How The UTees Mission Is Making An Impact For Cally

The recipient of our 2019 DPCL student scholarship and junior at Syracuse University didn’t know what she wanted to do at the start of her college career. She knew she wanted to make an impact, but it was not until getting her Emergency Medical Technician license and a fateful 16-hour shift on the ambulance that everything fell into place.

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“Developing people and changing lives means something different to everyone and is specific to everyone’s own individual story. To my story, it now means evoking change in my community by helping anyone I can. It means making an impact on someone’s life, no matter how big or small. It means being kind and brave, no matter how scary a situation can be. It means always being the best version of myself, because you never know who you may cross paths with, or what their story may be. And at the end of the day I know I’m only one person, but if I can change at least one person’s life for the better, I’ve done my job.”

-Cally Peterson

Can you describe the process of getting your EMT license and why you decided to get your license in college?

Getting my EMT license is something I never thought I would do.  I’ve always known that I’ve wanted to do something in the medical field, however it was hard for me to choose a direction to follow.  I’ve shadowed plenty of doctors and worked in hospitals throughout both high school and college, but something always seemed to be missing.  After learning about the EMT program offered at my local hospital, I decided to sign up on a whim not really knowing what I was getting myself into.  The class itself was pretty demanding. We met nearly every day of the week, had scheduled ER rotations, as well as time on the actual ambulance. Class time consisted of learning important medical terminology/physiology and proper interventions/treatments.  Then, during our ER rotations and ride times we were able to appropriately apply concepts that we learned in class while working alongside doctors and other EMTs. As a biology and public health major, finding summer internships pertaining to the medical field is difficult.  By gaining my certification, I am able to get experience in the field I want to be in before I go to graduate school while also helping people.

What has been the most rewarding part of being an emergency medical technician?

Definitely helping people.  I think one of the most exciting parts of being an EMT is that you never know what you’re going to get until you arrive on scene.  That being said, whatever the call may be, I know that if I’ve helped in any way, I’ve done my job. The people you are around are also amazing.  Everyone is so passionate and caring, which is definitely something that solidified my career aspirations.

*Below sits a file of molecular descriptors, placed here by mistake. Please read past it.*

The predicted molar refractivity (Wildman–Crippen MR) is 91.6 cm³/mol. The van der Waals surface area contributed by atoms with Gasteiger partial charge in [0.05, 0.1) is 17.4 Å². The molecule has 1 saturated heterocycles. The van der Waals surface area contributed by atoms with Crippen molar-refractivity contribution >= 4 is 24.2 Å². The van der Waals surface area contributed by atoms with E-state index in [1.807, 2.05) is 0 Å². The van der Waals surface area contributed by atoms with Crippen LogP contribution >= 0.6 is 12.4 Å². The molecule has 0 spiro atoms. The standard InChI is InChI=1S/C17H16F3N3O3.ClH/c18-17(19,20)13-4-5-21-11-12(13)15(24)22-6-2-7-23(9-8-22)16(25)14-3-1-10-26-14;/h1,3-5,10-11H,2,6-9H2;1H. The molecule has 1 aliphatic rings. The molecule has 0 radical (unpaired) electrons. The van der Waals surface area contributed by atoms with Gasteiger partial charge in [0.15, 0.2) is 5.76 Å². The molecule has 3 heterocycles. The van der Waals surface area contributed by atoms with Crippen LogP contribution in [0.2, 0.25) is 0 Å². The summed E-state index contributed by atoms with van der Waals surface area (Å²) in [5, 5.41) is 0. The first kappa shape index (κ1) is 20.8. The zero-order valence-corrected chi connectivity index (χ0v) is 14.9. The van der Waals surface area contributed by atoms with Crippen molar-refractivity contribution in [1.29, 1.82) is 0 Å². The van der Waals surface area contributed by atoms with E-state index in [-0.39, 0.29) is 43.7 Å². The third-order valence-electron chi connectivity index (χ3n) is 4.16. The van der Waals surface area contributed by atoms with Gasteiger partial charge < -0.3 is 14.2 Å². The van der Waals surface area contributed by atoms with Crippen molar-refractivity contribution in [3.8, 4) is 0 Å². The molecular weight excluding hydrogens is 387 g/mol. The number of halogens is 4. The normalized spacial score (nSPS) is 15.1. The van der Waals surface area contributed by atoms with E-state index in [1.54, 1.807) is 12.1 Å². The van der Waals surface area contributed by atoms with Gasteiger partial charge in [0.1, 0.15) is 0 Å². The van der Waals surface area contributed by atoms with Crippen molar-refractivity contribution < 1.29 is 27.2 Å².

Has your sorority experience helped shape or support your professional aspirations?

Going into college, I never thought I would be in a sorority, let alone live in my sorority house.  College can be hard, especially when you’re unsure of what direction you want to go in. Not only do I have sisters within my major that will spend hours with me studying or helping me plan my schedule for the following semester, but I also have so many people there to support me no matter what the situation may be.  This past year, I was fortunate enough to live in my sorority house, Alpha Xi Delta at Syracuse University. This experience has given me one of my biggest support systems and some of my best friends. Whenever I’m doubting myself or stressed, they are always there to ground me and keep me focused and on track. Being in that type of environment really helped me through this past school year.  

What advice do you have for others trying to find their passion in college?

Finding your passion can be hard.  Speaking from my own personal experiences, I really didn’t find mine until this past school year.  My best piece of advice would be to never let fear or doubt hold you back from doing something. At Syracuse, I came in as a Biology major. My first two years at school weren’t the easiest and I always wondered if I made the wrong choice. My junior year, after getting my EMT certification, I decided to volunteer at the local hospital in the PACU and pick up a minor in public health.  I was encouraged to not do either of these things to ensure that I graduated on time, but that didn’t stop me. Now, I’m getting ready to go into my senior year with full confidence in what I want to do and accomplish following graduation.

   

How will the DPCL scholarship money help you in college?

The DPCL scholarship will help me both finish my education at Syracuse University and further my education in graduate school.  Currently, I am preparing to apply to nursing and physician assistant graduate programs starting in the fall. My ultimate goal following graduation at Syracuse and graduate school is to work in a critical care type setting where I can continue to help people in any way that I can.

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